ALB is an important protein in the human body that can maintain colloid osmotic pressure in blood vessels and maintain the water balance inside and outside the blood vessels. In addition, ALB has several vital functions, including carrying poorly water-soluble molecules, antioxidants, and anti-inflammatory effects, which have a protective effect on the kidneys [17,18,19]. Several factors can influence hypoalbuminemia, including inflammation, infection, malnutrition, protein-loss disorders, oxidative stress, cancer cachexia, and liver dysfunction [20,21,22]. Therefore, hypoalbuminemia may indicate the severity of the underlying disease and/or be a marker of malnutrition . Our analysis also indicated that the lower the ALB level, the more patients with sepsis and the higher the inflammation indicators. Bovine serum albumin (BSA) reacts with nitrogen oxides to form S-nitroso-BSA, which can effectively dilate renal vessels for a long time and reduce renal ischemia and hypoxia . In addition, hypoalbuminemia prevents the body from effectively removing toxic substances, resulting in reduced blood vessel volume and subsequent renal hypoperfusion, both of which can exacerbate kidney damage . In recent years, a large number of studies have confirmed the correlation between the level of albumin and patient mortality . Akirov et al. conducted a large retrospective study and found that significant hypoalbuminemia was associated with 34% mortality in hospitalized patients , and Thongprayoon et al. showed that even in the normal ALB range, the level of ALB was significantly correlated with the prognosis of patients . A meta-analysis conducted by Wiedermann et al.  showed that a low ALB level is not only a risk factor for AKI but also a risk factor for death. Our study selected patients with AKI, and the results showed that the 1-year mortality rate decreased by 29% for each 10 g/L increase in ALB. After adjusting for multiple influencing factors, ALB levels remained independently correlated with patient prognosis.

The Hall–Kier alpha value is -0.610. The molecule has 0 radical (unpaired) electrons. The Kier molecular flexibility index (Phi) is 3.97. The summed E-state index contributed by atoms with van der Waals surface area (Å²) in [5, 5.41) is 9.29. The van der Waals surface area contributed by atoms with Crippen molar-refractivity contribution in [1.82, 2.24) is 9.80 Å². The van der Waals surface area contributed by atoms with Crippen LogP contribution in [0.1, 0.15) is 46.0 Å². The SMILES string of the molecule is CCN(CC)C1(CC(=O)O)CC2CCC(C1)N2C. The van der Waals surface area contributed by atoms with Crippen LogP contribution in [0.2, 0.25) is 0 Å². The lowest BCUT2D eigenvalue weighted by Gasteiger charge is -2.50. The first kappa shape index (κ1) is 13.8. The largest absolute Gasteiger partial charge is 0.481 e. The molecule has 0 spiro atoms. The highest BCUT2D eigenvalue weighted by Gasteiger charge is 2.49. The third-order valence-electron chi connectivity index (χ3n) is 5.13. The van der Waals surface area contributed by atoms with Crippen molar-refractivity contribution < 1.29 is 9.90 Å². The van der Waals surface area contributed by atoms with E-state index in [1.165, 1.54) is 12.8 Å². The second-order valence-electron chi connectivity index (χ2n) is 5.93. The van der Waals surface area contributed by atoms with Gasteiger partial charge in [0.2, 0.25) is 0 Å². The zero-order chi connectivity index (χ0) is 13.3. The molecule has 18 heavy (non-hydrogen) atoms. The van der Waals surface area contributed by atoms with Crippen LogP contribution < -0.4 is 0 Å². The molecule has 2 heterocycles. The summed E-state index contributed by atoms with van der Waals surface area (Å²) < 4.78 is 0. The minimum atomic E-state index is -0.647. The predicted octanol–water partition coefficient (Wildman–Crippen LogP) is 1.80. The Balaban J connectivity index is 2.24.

Our study showed that ALB level had a significant impact on the prognosis of patients with CA-AKI and HA-AKI. In patients with CA-AKI, the ALB level at admission was the level at which AKI occurred. In patients with HA-AKI, the ALB level at admission was the same as that before AKI. Although our study suggests that ALB infusion before AKI does not have an impact on prognosis owing to the small number of patients receiving ALB infusion and the fact that the majority of patients refused ALB infusion due to economic constraints, the final analysis results are unreliable. Recent studies have shown that ALB infusion can improve the discharge rate of patients with AKI with sepsis and is associated with a decrease in the 28-day mortality [29, 30]. Our research shows that patients with high ALB levels appear to have a better prognosis; however, further research is needed to confirm whether ALB infusion can improve patient prognosis in clinical practice.